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Eating Out: Fire and ice

March 14, 2010


There was a time, long, long ago, when the etiquettes of eating were stressed upon and a cooked meal was considered a work of art. One can see a revival of this tradition in the restaurant revolution taking place before our eyes; food is once again claiming the status of art and nowhere is this more apparent than at Koel.

An outlet offering Noorjehan Bilgrami's signature block-printed fabric with an art gallery showcasing work by contemporary artists and a section devoted to a café area, Koel is proving to be a favourite haunt for art (and fashion) aficionados.

The brainchild of Rasikh Ismail, Koel café is an experience in itself the food is tastefully decorated; presentation seemingly given as much importance as taste. The venue always exudes the aroma of burning fragrant oil and the ashtray is actually a small earthenware pot filled with water, a rock and a plant. If the act of flicking ash off a cigarette on top of a plant is to provide an analogy of how a smoker is destroying him/herself and the environment, the arrangement is well played out.

To separate those who don't, there is an indoor, non-smoking area where seating is arranged in the form of one long, continuous table that makes great use of the available space. It does however, mean that you will, in effect, be sharing your table with total strangers; not the best ambiance for an intimate meal.

One of the features immediately established upon a visit is the fact that, if nothing else, the Koel Café can boast a small but a very good ensemble of drinks, appetisers and desserts. Their Shikanjbeen, with a very strong hint of lemon (as it should be), has a fresher, more balanced taste in comparison to other cafés which offer the same drink.

Their signature drink, Fire and Ice, which arrives with a large red chilli precariously perched on the edge of the glass, delivers a sweet pineapple flavour with only a hint of chilli in it; this has fast become a favourite with those who prefer a fresh and somewhat tangy sweet drink.

On the warmer side is Koel's house blend of illaichi and darchini (cardamom and cinnamon) tea. Extremely soothing, it is ideal as the after-meal drink and the aroma of the cardamom hits you the moment it arrives. Their coffees, on the other hand, are somewhat mild and indistinct from what is served at most cafés.

A recommendation from their appetiser menu would be the sesame chicken bites and the samosas. Well cooked with no hint of oil, their chicken bites are served with a side order of fries and presented in a grid of sorts on top of the plate; the samosas too are crisp and fresh. Unfortunately the cheese balls turned out tough, with little flavour of the cheese itself.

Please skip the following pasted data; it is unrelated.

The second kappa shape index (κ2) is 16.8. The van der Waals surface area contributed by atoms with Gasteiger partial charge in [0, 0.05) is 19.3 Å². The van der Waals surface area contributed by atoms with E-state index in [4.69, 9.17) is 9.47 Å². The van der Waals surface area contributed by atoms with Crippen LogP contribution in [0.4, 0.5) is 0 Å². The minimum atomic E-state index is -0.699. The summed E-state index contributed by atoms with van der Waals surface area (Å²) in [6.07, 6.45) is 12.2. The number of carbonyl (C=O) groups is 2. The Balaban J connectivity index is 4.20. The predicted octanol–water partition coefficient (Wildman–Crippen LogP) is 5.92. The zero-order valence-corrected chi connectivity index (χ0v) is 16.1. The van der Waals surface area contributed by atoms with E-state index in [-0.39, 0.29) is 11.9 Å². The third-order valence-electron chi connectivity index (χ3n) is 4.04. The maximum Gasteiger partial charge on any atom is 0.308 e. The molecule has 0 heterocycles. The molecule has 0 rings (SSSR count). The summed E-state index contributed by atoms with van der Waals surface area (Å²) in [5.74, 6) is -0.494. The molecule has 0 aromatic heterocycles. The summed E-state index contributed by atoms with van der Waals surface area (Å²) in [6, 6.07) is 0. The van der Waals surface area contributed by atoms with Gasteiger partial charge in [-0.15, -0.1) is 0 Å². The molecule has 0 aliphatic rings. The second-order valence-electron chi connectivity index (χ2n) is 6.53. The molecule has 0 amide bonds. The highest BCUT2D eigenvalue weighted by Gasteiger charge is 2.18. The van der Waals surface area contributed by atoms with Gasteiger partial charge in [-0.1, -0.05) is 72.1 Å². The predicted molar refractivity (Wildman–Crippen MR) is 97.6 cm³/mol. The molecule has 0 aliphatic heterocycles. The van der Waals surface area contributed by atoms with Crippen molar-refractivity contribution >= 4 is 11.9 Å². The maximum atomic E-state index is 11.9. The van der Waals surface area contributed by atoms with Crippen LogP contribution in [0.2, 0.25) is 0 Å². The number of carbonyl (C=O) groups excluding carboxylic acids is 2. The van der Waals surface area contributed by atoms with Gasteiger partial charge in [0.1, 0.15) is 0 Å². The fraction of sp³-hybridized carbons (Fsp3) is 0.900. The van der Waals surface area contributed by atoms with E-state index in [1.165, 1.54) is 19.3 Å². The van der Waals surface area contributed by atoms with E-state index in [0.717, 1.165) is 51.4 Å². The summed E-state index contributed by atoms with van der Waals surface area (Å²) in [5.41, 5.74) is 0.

Their main entrees are generally good and there is a generous selection to choose from. The fish served in both the Parmesan-crusted fish and in the Sautéed fish with tamarind chutney (not originally available on the menu but recommended by a staff member) tasted fresh and well-cooked. In both cases, however, it wasn't the meat itself that had any real flavour, rather it was the dip or the gravy served with the fish that provided the taste. The sautéed vegetables and lightly baked potatoes are, however, a delight.

Their Crème Brulee, although milder in comparison to the chocolate pudding, is also a noteworthy item off the dessert menu. Once the tough exterior of melted caramel has been broken into, it is extremely pleasing to discover that the egg-flavoured pudding below has been whipped painstakingly well, giving it an authentic fluffy texture and taste.

An absolutely exquisite item on the dessert menu — an item so delicious that it can only be consumed in small, sinful quantities so as to savour every mouthful — would be Koel's signature Baked Chocolate Pudding. It is only when you push your spoon into the slightly moist, cool, exterior of the pudding that you discover a small pool of delicious hot chocolate, hidden in its depths. The chocolate itself is extremely well made and carries a very light hint of a nutty flavour. This is the kind of dessert, in which, if one runs out of brownie, it would be most appropriate to forget all eating etiquettes and just dip one's fingers in the hot chocolate.

The outdoor seating arrangement may be a risk in this city considering the hot, humid summer season up ahead — but so far it seems to be working out for the café. Their wi-fi facility is an added bonus and the place is definitely worth visiting if your priority is to enjoy luscious drinks and small delectable bites that not only taste good but are pleasing to look at as well.